Knox County, ME has reached a settlement with the families of three men killed in an aviation accident at the Knox County Regional Airport in Owls Head last November.
The four-seat Cessna 172 departed from the airport and hit a pickup truck crossing the runway during takeoff. The airplane caught fire and crashed into the woods, killing two University of Maine students and an alumnus that were all members of the same fraternity, according to ABC News.
The truck was driven by Stephen Turner, a pilot, who was authorized to be on the airport grounds, airport manager Jeff Northgraves told ABC News.
Turner had issued the proper warnings to local traffic before crossing the runway at the uncontrolled field.
The National Transportation and Safety Board cleared Turner of any wrongdoing.
The victim’s families will receive $3.95 million. KnoxCounty is paying $15,000. The remainder is being paid by insurance companies representing Penobscot Island Air, ANG Flying Club and Turner.
Plane Crash or Accident Causes
Air travel is considered one of the safest modes of transportation, but it does carry inherent risks. Most people don’t realize the frequency with which aviation accidents of all kinds occur.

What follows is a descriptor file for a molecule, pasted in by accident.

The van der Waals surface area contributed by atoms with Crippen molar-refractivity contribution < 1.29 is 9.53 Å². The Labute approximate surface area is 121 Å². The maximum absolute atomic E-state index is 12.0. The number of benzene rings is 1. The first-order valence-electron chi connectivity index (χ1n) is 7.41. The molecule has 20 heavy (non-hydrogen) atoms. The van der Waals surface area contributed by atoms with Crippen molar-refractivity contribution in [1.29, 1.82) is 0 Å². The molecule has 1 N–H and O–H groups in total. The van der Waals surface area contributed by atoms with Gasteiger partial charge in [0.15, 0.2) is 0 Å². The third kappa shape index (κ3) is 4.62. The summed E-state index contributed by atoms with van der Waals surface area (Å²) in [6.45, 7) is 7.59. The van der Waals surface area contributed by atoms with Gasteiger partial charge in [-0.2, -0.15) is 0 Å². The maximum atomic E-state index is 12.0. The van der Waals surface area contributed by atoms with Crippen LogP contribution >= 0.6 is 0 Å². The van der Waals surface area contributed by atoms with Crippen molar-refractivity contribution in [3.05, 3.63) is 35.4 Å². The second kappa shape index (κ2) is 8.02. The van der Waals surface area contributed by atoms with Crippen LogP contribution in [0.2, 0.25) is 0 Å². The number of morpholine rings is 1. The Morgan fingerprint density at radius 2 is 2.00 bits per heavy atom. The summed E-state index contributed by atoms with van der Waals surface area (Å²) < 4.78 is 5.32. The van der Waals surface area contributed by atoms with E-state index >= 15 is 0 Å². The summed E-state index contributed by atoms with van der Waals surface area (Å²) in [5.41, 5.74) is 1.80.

The National Transportation Safety Board reports U.S. civil aviation accidents totaled 1,539 in 2012. Of these accidents, 271 involved fatalities, with a total of 432 people killed.
There can be many causes for a plane crash or accident, including:
- Pilot error
- Mechanical failure
- Defective aircraft design or manufacture
- Air traffic controller error
- Severe weather conditions
No matter the cause, aviation accidents can result in grievous personal injury or death, even when minor. Airline accidents can cause monumental damage and leave people in emotional and financial distress.
How to Get Help Following an Aviation Accident
People involved in commercial airline crashes and small plane and helicopter accidents face expensive medical bills, work loss, emotional suffering, financial hardship, and more. Victims and their families cannot rely on airline insurance companies to offer a fair compensation.
Determining liability in an aviation accident is complicated. The liable parties might include the aircraft’s owner or operator, manufacturers or maintenance suppliers, or even the federal government, depending on the accident cause.
Federal and state laws and regulations, along with product liability and insurance coverage questions, mean an aircraft accident case requires a detailed analysis by a legal team experienced working with:
- The National Transportation Safety Board
- The Federal Aviation Administration
- The Federal Bureau of Investigation
- The Red Cross
- The Federal Emergency Management Agency
- State and local agencies involved in investigating airline crashes
Never accept a settlement from an airline insurance company without first speaking to an experienced aviation accident expert.